By Command Sgt. Maj. James VanSciver, 500th Military Intelligence Brigade
Published in From One Leader to Another by the Combat Studies Institute
October 2, 2017
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Today’s Operating Environment (OE) requires dynamic leadership in order to meet the myriad of challenges our Soldiers and organizations must face in the often volatile, uncertain, complex and ambiguous world in which we operate. Being able to effectively communicate the mission and intent in order to achieve shared understanding and ultimately the desired end state requires not only clear and concise guidance, but also an understanding and appreciation for the fact that Soldiers must be given the flexibility and latitude which will enable them to exercise disciplined initiative within that guidance and intent in order to execute and accomplish a given mission. Understanding how Soldiers receive and perceive that instruction is paramount to interpersonal tact.
Interpersonal skills are extremely important as they directly contribute to the leadership competency of leads and more specifically, communicates. Army Doctrinal Reference Publication 6-22 (Army Leadership) discusses interpersonal tact in paragraphs 5-11 through 5-18. It outlines the key components which influence tact and the variables (diversity, self-control, emotional factors, balance, and stability) which leaders must be cognizant of as they may have a direct effect on the leader and their subordinates. In fact, maintaining effective interpersonal communications skills ensures that both parties understand their role in developing solutions to problems which are mutually beneficial. Some may argue that tact is merely the ability to act diplomatically or with a greater sense of empathy in order to convey respect to a superior, however that respect should be mutually recognized and beneficial. Regardless, tact remains an important competency, one which should be continually developed and routinely used when communicating with subordinates, peers and superiors in order to build cohesive, effective and efficient teams.
Recognizing the variable of diversity among others within a group allows a leader to better understand how a Soldier’s upbringing and other societal influences helped to shape them as an individual. Paragraph 5-13, ADRP 6-22 states “…it is unknown how the talents of individuals or groups will contribute to mission accomplishment.” Every Soldier has the potential to provide a unique perspective which may be leveraged in order to successfully plan, prepare and execute an assigned mission – be it an idea, method or tactic. Consider a unit who has an infantryman originally from the Philippines who speaks Tagalog fluently. During a tactical questioning scenario in which a person of interest is speaking in that language this Soldier now becomes a key component to mission accomplishment. Being able to employ this Soldier using his talents has now helped the team.
Throughout history we have born witness to countless examples of poor leadership where the leader has lacked self-control or the ability to self-regulate. Displaying “calm confidence” ensures that the team remains focused on the mission as the leader role models behavior which their subordinates may now emulate. In a June 27, 2012 NCO Journal article written by Jennifer Mattson titled “Battling Toxic Leadership” the author quotes the results of a 2011 special report stating that “The presence of toxic leaders in the force may create a self-perpetuating cycle with harmful and long-lasting effects on morale, productivity and retention of quality personnel.” Based on the facts referenced in this article notwithstanding, self-control and self-regulation most definitely affects the team. Improper attitudes and dictatorial leadership creates an environment of distrust and ultimately one of dissent.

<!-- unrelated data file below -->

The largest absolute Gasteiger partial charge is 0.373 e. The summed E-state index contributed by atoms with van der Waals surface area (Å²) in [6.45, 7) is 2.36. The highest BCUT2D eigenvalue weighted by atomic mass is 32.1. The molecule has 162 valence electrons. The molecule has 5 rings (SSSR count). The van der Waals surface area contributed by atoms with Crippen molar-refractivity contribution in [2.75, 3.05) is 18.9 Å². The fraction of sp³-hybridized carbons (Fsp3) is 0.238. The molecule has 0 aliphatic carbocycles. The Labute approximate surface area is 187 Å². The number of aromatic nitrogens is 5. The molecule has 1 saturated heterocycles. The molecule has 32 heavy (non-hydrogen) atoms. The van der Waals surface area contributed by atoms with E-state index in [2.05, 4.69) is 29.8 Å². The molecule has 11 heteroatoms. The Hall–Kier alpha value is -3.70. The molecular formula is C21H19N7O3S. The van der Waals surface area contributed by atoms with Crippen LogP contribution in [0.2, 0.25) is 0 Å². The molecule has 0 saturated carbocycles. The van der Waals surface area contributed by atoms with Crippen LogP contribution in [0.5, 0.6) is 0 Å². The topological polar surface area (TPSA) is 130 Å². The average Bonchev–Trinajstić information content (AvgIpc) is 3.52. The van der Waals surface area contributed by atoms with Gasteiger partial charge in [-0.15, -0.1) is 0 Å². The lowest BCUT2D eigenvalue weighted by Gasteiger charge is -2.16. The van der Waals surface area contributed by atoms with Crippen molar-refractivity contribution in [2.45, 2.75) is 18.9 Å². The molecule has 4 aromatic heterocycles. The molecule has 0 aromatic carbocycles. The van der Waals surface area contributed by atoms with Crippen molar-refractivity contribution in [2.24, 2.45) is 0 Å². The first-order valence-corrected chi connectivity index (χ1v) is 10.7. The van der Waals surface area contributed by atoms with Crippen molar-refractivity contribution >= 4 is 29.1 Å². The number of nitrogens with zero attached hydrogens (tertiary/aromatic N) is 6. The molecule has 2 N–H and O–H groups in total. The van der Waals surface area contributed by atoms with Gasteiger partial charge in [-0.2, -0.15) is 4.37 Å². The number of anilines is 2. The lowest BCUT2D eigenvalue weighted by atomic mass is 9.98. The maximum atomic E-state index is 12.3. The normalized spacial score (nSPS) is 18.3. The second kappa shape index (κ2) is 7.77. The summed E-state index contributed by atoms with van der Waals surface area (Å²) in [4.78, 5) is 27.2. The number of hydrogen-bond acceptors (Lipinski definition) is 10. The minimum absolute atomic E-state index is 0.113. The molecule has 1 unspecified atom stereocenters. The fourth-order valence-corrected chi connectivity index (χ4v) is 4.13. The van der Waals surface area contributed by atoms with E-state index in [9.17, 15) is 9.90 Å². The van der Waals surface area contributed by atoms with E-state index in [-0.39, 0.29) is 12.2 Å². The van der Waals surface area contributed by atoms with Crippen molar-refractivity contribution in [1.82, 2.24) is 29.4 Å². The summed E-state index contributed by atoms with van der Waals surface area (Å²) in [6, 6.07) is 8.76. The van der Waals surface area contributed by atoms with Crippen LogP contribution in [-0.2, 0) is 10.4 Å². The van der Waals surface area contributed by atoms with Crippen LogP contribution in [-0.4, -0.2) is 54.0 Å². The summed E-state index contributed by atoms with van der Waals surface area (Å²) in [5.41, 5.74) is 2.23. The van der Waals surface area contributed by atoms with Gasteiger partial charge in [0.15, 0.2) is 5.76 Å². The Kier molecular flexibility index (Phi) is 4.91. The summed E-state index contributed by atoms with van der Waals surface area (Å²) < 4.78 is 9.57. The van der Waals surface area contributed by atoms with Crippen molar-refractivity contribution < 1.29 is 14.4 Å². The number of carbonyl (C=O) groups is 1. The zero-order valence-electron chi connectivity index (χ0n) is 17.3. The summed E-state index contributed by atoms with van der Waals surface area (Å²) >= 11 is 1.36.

The final three components of emotional factors, balance and stability work closely together. Each of these as personified and demonstrated by the leader can either positively or negatively affect their Soldiers. How a leader feels most definitely impacts how he or she interacts with others. Consider for a moment that one of your Soldiers has just received a Red Cross message as the result of a death in their family. What are your actions? Do you look at it as “just” another Red Cross message or even worse, as a distracter from your current mission or do you reach out to the Soldier and let him or her know you are there for them should they need you to be? One of my commanders once told me during my initial counseling that I should “not wear your emotions on your sleeve.” What he didn’t mean in that statement was not to show my emotions period, but he meant that my emotions can and often do have a very big impact on the organization as a whole. An emotionally charged individual may say something in the heat of the moment that they would have otherwise not said or have a message come across wrong. Your Soldiers will follow the example which you role model for them.
ADP 6-22 states that “Leaders communicate to convey clear understanding of what needs to be done and why” and goes on to suggest that communication and influencing activities, when performed correctly, help to develop and extend trust. A leader who lacks interpersonal communication skills such as tact will erode and ultimately destroy the very bedrock of trust within an organization.
If you would like to learn more about this topic it is recommended that you read Army Doctrine Publication, 6-22, Army Leadership and it companion document, Army Doctrine Reference Publication 6-22, Army Leadership.